Intsia bijuga (commonly known as Johnstone River teak, Pacific teak and scrub mahogany) is a species of flowering tree in the family Fabaceae, native to the Indo-Pacific. It ranges from Tanzania and Madagascar east through India and Queensland, Australia, Papua New Guinea to the Pacific islands of Fiji and Samoa.It grows to around 50 metres (160 feet) tall with a highly buttressed trunk. It inhabits mangrove forests. Intsia bijuga differ from Intsia palembanica in the number of leaflets that make up their compound leaves.
The tree has a variety of common names including ipil and kwila.
The bark and leaves of the ipil are used in traditional medicines. The tree's timber, called kwila, is a very durable and termite-resistant wood, making it a highly valued material for flooring and other uses. The wood can also be used to extract a dye. The tree can contain a "gold" fleck that runs through the grain, considered to be attractive by some. Due to extensive logging of the tree, it is endangered in many places in Southeast Asia, and almost extinct in some. Extensive amounts were purchased for the venue of the 2008 Summer Olympics in China, which is the largest importer of the wood. The wood is used for flooring in U.S. and European markets where it is commonly sold under different names. Both licensed and unlicensed mills harvest the wood.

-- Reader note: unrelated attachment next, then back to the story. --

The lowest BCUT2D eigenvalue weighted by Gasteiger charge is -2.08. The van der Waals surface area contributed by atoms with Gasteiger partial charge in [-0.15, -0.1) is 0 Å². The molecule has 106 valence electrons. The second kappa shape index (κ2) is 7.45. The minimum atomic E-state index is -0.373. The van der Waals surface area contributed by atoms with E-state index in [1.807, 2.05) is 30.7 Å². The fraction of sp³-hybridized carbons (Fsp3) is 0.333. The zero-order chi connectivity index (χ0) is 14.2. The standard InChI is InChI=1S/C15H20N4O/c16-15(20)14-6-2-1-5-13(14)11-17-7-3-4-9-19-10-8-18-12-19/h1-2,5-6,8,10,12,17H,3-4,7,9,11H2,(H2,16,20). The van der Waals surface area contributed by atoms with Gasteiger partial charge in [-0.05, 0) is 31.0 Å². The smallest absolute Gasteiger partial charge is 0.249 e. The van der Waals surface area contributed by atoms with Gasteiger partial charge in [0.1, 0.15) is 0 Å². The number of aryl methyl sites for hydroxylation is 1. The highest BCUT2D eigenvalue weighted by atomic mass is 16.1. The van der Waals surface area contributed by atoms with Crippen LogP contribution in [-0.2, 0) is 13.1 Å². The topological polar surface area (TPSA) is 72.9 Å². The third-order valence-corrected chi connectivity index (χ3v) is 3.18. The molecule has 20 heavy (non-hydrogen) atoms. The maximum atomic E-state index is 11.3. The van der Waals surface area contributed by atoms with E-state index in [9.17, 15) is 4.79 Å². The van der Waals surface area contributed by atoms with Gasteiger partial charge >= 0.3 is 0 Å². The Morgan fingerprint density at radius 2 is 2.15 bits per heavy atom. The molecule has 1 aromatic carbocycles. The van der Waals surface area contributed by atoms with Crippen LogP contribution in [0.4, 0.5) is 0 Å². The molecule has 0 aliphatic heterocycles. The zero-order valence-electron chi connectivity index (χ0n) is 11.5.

According to Greenpeace large amounts of ipil timber sourced from illegal logging is being imported into China where there are lax import rules. Greenpeace are targeting users in Western countries in order to halt the trade in ipil wood. Greenpeace claims that at the current rate of logging the tree will be wiped out within 35 years.
In New Zealand, where the ipil wood is known as kwila, attempts have been made to stop it from being imported. In 2008 retailers were divided in whether the sale of kwila should be banned. Jim Anderton, who was the Ministry of Agriculture and Forestry at that time, did not support a ban and instead he left it up to consumer choice.
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Intsia bijuga and Intsia palembanica differ mainly in the number of leaflets that make up their compound leaves. Both are native to tropical rainforests in Southeast Asia and the islands of the southwest Pacific.
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- Wild Singapore
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